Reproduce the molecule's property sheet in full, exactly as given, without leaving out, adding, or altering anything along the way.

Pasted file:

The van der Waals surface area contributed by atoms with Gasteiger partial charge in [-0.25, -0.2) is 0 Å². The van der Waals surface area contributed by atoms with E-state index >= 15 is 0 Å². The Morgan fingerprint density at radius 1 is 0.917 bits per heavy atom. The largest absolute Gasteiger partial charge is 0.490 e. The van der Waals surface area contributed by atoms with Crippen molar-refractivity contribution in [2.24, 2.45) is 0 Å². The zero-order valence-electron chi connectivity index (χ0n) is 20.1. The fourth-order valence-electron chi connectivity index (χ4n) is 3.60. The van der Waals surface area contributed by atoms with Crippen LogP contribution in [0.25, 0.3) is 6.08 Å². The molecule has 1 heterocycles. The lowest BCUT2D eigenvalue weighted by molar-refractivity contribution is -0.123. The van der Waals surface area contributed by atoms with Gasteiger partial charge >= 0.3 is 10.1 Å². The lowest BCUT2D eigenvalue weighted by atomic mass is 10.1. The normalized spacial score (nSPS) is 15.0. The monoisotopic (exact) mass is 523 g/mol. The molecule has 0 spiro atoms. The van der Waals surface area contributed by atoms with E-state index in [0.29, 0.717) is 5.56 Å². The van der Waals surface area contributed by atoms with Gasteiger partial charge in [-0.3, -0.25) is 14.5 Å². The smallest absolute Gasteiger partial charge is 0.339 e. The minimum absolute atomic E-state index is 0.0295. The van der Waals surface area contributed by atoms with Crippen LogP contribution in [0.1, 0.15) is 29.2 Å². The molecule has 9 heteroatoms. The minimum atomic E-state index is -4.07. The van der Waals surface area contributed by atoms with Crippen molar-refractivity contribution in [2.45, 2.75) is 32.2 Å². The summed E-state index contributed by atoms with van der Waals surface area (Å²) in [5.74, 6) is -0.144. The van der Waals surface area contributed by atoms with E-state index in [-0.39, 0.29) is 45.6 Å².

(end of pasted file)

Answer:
The van der Waals surface area contributed by atoms with Gasteiger partial charge in [-0.25, -0.2) is 0 Å². The van der Waals surface area contributed by atoms with E-state index >= 15 is 0 Å². The Morgan fingerprint density at radius 1 is 0.917 bits per heavy atom. The largest absolute Gasteiger partial charge is 0.490 e. The van der Waals surface area contributed by atoms with Crippen molar-refractivity contribution in [2.24, 2.45) is 0 Å². The zero-order valence-electron chi connectivity index (χ0n) is 20.1. The fourth-order valence-electron chi connectivity index (χ4n) is 3.60. The van der Waals surface area contributed by atoms with Crippen LogP contribution in [0.25, 0.3) is 6.08 Å². The molecule has 1 heterocycles. The lowest BCUT2D eigenvalue weighted by molar-refractivity contribution is -0.123. The van der Waals surface area contributed by atoms with Gasteiger partial charge >= 0.3 is 10.1 Å². The lowest BCUT2D eigenvalue weighted by atomic mass is 10.1. The normalized spacial score (nSPS) is 15.0. The monoisotopic (exact) mass is 523 g/mol. The molecule has 0 spiro atoms. The van der Waals surface area contributed by atoms with E-state index in [0.29, 0.717) is 5.56 Å². The van der Waals surface area contributed by atoms with Gasteiger partial charge in [-0.3, -0.25) is 14.5 Å². The smallest absolute Gasteiger partial charge is 0.339 e. The minimum absolute atomic E-state index is 0.0295. The van der Waals surface area contributed by atoms with Crippen LogP contribution in [0.1, 0.15) is 29.2 Å². The molecule has 9 heteroatoms. The minimum atomic E-state index is -4.07. The van der Waals surface area contributed by atoms with Crippen molar-refractivity contribution in [2.45, 2.75) is 32.2 Å². The summed E-state index contributed by atoms with van der Waals surface area (Å²) in [5.74, 6) is -0.144. The van der Waals surface area contributed by atoms with E-state index in [-0.39, 0.29) is 45.6 Å².